Thirty-four percent (34%) of voters agree that “The only way to save the planet is for the government to impose strict mandates and regulations on the way people live and the amount of energy they use.” A Scott Rasmussen national survey found that 57% disagree and 10% are not sure.
The totals include 12% who Strongly Agree that strict government rules are needed to save the planet and 41% who Strongly Disagree.
Sixty-two percent (62%) of Democrats agree on the need for strict mandates and government regulations. However, 78% of Republicans and 62% of Independent voters take the opposite view.
Most voters with a postgraduate degree (55%) agree that, to save the planet, there is a need for strict government rules on lifestyles and energy use. Only 38% of those with a high level of formal education think the planet can be saved without heavy regulation.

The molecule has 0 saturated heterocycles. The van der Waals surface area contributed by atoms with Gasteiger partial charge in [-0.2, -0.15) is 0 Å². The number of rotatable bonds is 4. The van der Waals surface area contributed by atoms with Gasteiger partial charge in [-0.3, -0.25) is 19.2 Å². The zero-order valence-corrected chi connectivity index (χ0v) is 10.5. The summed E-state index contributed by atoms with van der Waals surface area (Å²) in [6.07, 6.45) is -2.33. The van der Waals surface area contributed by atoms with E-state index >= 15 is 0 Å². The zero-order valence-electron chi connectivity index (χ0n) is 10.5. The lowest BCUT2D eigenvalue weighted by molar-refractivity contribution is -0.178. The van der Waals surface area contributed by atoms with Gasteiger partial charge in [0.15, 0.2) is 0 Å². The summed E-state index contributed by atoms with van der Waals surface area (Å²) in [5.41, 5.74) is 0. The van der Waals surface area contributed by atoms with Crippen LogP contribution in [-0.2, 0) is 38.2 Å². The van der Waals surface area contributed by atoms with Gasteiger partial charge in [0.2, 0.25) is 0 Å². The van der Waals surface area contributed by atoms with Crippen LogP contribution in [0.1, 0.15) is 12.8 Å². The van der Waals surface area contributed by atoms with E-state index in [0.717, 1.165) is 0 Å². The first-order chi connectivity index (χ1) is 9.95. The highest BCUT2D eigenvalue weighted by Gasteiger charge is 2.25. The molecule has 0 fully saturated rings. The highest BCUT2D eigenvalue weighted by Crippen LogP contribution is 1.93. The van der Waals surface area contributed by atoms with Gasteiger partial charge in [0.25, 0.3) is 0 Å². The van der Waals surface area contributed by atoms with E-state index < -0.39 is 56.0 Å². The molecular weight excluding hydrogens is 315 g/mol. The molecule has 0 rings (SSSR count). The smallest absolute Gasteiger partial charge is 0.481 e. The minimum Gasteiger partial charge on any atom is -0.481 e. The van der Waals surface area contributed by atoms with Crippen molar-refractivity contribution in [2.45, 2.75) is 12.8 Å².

However, the numbers are dramatically reversed among voters without a postgraduate degree. Just 30% of such voters believe government mandates on lifestyles and energy use are needed to save the planet. Sixty-one percent (61%) reject that view.
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Note: Neither Scott Rasmussen, ScottRasmussen.com, nor RMG Research, Inc. have any affiliation with Rasmussen Reports. While Scott Rasmussen founded that firm, he left more than seven years ago and has had no involvement since that time.
The survey of 1,200 Registered Voters was conducted by Scott Rasmussen using a mixed mode approach from September 2-5, 2021. Field work for the survey was conducted by RMG Research, Inc. Most respondents were contacted online or via text while 151 were contacted using automated phone polling techniques. Online respondents were selected from a list of Registered Voters and through a process of Random Digital Engagement. Certain quotas were applied, and the sample was lightly weighted by geography, gender, age, race, education, internet usage, and political party to reasonably reflect the nation’s population of Registered Voters. Other variables were reviewed to ensure that the final sample is representative of that population.
The margin of sampling error for the full sample is +/- 2.8 percentage points.